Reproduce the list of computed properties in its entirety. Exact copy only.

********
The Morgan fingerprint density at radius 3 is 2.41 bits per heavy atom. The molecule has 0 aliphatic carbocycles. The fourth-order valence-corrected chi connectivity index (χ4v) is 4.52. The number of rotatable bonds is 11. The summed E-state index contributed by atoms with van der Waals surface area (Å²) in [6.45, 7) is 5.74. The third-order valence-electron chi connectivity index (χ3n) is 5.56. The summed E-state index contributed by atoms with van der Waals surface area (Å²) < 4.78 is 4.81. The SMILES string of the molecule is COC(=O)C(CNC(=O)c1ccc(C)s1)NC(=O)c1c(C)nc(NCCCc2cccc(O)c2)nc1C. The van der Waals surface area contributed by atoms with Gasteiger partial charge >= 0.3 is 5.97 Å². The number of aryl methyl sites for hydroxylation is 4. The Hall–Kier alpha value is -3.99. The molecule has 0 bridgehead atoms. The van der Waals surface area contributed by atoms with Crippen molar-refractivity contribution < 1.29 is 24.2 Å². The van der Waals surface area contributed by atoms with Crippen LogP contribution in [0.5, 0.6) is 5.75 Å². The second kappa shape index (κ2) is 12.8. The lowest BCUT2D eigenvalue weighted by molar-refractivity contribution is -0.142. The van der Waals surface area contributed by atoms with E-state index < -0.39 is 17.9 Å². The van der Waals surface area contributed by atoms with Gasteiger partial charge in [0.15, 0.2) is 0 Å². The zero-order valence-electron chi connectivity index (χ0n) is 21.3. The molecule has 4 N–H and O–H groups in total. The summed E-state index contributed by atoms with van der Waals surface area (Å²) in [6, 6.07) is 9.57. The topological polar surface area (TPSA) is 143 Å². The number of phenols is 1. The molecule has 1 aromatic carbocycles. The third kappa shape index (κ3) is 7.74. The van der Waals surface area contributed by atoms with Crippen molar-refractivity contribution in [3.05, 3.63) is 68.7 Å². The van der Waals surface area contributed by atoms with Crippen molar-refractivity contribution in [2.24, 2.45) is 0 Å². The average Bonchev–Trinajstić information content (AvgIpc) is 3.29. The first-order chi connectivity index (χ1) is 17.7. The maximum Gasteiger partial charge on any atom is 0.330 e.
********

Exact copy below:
The Morgan fingerprint density at radius 3 is 2.41 bits per heavy atom. The molecule has 0 aliphatic carbocycles. The fourth-order valence-corrected chi connectivity index (χ4v) is 4.52. The number of rotatable bonds is 11. The summed E-state index contributed by atoms with van der Waals surface area (Å²) in [6.45, 7) is 5.74. The third-order valence-electron chi connectivity index (χ3n) is 5.56. The summed E-state index contributed by atoms with van der Waals surface area (Å²) < 4.78 is 4.81. The SMILES string of the molecule is COC(=O)C(CNC(=O)c1ccc(C)s1)NC(=O)c1c(C)nc(NCCCc2cccc(O)c2)nc1C. The van der Waals surface area contributed by atoms with Gasteiger partial charge >= 0.3 is 5.97 Å². The number of aryl methyl sites for hydroxylation is 4. The Hall–Kier alpha value is -3.99. The molecule has 0 bridgehead atoms. The van der Waals surface area contributed by atoms with Crippen molar-refractivity contribution < 1.29 is 24.2 Å². The van der Waals surface area contributed by atoms with Crippen LogP contribution in [0.5, 0.6) is 5.75 Å². The second kappa shape index (κ2) is 12.8. The lowest BCUT2D eigenvalue weighted by molar-refractivity contribution is -0.142. The van der Waals surface area contributed by atoms with E-state index < -0.39 is 17.9 Å². The van der Waals surface area contributed by atoms with Gasteiger partial charge in [0.15, 0.2) is 0 Å². The zero-order valence-electron chi connectivity index (χ0n) is 21.3. The molecule has 4 N–H and O–H groups in total. The summed E-state index contributed by atoms with van der Waals surface area (Å²) in [6, 6.07) is 9.57. The topological polar surface area (TPSA) is 143 Å². The number of phenols is 1. The molecule has 1 aromatic carbocycles. The third kappa shape index (κ3) is 7.74. The van der Waals surface area contributed by atoms with Crippen molar-refractivity contribution in [3.05, 3.63) is 68.7 Å². The van der Waals surface area contributed by atoms with Crippen molar-refractivity contribution in [2.24, 2.45) is 0 Å². The average Bonchev–Trinajstić information content (AvgIpc) is 3.29. The first-order chi connectivity index (χ1) is 17.7. The maximum Gasteiger partial charge on any atom is 0.330 e.